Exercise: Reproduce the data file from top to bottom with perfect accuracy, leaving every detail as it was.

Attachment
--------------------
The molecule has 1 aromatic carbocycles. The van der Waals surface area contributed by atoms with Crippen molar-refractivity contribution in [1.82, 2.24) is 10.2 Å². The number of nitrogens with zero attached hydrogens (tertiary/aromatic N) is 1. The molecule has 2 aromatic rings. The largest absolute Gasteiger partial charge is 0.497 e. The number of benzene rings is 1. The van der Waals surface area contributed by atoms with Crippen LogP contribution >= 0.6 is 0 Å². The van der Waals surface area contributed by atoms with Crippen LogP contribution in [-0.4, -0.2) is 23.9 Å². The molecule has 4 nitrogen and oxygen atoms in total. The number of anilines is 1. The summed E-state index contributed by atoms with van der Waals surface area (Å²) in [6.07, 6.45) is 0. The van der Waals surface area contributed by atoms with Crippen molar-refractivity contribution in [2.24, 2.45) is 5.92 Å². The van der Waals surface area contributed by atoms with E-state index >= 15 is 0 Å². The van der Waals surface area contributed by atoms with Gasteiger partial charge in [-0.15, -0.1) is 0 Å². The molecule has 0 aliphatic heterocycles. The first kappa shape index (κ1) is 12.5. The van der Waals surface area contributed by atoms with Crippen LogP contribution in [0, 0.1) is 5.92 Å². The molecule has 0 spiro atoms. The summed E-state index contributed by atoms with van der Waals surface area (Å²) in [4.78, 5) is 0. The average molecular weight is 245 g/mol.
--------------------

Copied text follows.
The molecule has 1 aromatic carbocycles. The van der Waals surface area contributed by atoms with Crippen molar-refractivity contribution in [1.82, 2.24) is 10.2 Å². The number of nitrogens with zero attached hydrogens (tertiary/aromatic N) is 1. The molecule has 2 aromatic rings. The largest absolute Gasteiger partial charge is 0.497 e. The number of benzene rings is 1. The van der Waals surface area contributed by atoms with Crippen LogP contribution >= 0.6 is 0 Å². The van der Waals surface area contributed by atoms with Crippen LogP contribution in [-0.4, -0.2) is 23.9 Å². The molecule has 4 nitrogen and oxygen atoms in total. The number of anilines is 1. The summed E-state index contributed by atoms with van der Waals surface area (Å²) in [6.07, 6.45) is 0. The van der Waals surface area contributed by atoms with Crippen molar-refractivity contribution in [2.24, 2.45) is 5.92 Å². The van der Waals surface area contributed by atoms with E-state index >= 15 is 0 Å². The van der Waals surface area contributed by atoms with Gasteiger partial charge in [-0.15, -0.1) is 0 Å². The molecule has 0 aliphatic heterocycles. The first kappa shape index (κ1) is 12.5. The van der Waals surface area contributed by atoms with Crippen LogP contribution in [0, 0.1) is 5.92 Å². The molecule has 0 spiro atoms. The summed E-state index contributed by atoms with van der Waals surface area (Å²) in [4.78, 5) is 0. The average molecular weight is 245 g/mol.